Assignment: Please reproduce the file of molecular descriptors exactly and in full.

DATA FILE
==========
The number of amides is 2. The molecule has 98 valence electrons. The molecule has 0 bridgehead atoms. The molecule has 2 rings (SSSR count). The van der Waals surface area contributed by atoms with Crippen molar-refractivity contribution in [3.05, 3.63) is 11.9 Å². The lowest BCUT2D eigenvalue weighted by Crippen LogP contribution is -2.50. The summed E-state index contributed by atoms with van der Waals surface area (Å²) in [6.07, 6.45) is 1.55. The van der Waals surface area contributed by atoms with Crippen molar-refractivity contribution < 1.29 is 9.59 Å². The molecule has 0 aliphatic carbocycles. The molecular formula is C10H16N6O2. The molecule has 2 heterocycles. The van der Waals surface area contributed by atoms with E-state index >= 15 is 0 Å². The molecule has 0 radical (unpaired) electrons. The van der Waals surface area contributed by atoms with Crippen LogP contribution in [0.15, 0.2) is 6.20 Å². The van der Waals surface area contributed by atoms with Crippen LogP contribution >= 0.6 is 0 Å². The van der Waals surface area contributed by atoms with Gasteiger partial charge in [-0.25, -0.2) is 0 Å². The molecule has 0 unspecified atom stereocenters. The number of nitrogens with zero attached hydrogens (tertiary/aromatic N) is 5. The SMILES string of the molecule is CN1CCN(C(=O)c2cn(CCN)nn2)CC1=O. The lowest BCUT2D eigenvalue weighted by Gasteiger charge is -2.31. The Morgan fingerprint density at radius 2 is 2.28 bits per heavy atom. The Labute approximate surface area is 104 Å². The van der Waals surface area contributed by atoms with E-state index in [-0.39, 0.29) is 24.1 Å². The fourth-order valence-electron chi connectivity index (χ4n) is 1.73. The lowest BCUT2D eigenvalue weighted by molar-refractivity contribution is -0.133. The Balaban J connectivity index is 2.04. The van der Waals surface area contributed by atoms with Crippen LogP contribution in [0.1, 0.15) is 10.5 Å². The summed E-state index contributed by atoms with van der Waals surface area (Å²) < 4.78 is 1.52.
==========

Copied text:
The number of amides is 2. The molecule has 98 valence electrons. The molecule has 0 bridgehead atoms. The molecule has 2 rings (SSSR count). The van der Waals surface area contributed by atoms with Crippen molar-refractivity contribution in [3.05, 3.63) is 11.9 Å². The lowest BCUT2D eigenvalue weighted by Crippen LogP contribution is -2.50. The summed E-state index contributed by atoms with van der Waals surface area (Å²) in [6.07, 6.45) is 1.55. The van der Waals surface area contributed by atoms with Crippen molar-refractivity contribution < 1.29 is 9.59 Å². The molecule has 0 aliphatic carbocycles. The molecular formula is C10H16N6O2. The molecule has 2 heterocycles. The van der Waals surface area contributed by atoms with E-state index >= 15 is 0 Å². The molecule has 0 radical (unpaired) electrons. The van der Waals surface area contributed by atoms with Crippen LogP contribution in [0.15, 0.2) is 6.20 Å². The van der Waals surface area contributed by atoms with Crippen LogP contribution >= 0.6 is 0 Å². The van der Waals surface area contributed by atoms with Gasteiger partial charge in [-0.25, -0.2) is 0 Å². The molecule has 0 unspecified atom stereocenters. The number of nitrogens with zero attached hydrogens (tertiary/aromatic N) is 5. The SMILES string of the molecule is CN1CCN(C(=O)c2cn(CCN)nn2)CC1=O. The lowest BCUT2D eigenvalue weighted by Gasteiger charge is -2.31. The Morgan fingerprint density at radius 2 is 2.28 bits per heavy atom. The Labute approximate surface area is 104 Å². The van der Waals surface area contributed by atoms with E-state index in [-0.39, 0.29) is 24.1 Å². The fourth-order valence-electron chi connectivity index (χ4n) is 1.73. The lowest BCUT2D eigenvalue weighted by molar-refractivity contribution is -0.133. The Balaban J connectivity index is 2.04. The van der Waals surface area contributed by atoms with Crippen LogP contribution in [0.1, 0.15) is 10.5 Å². The summed E-state index contributed by atoms with van der Waals surface area (Å²) < 4.78 is 1.52.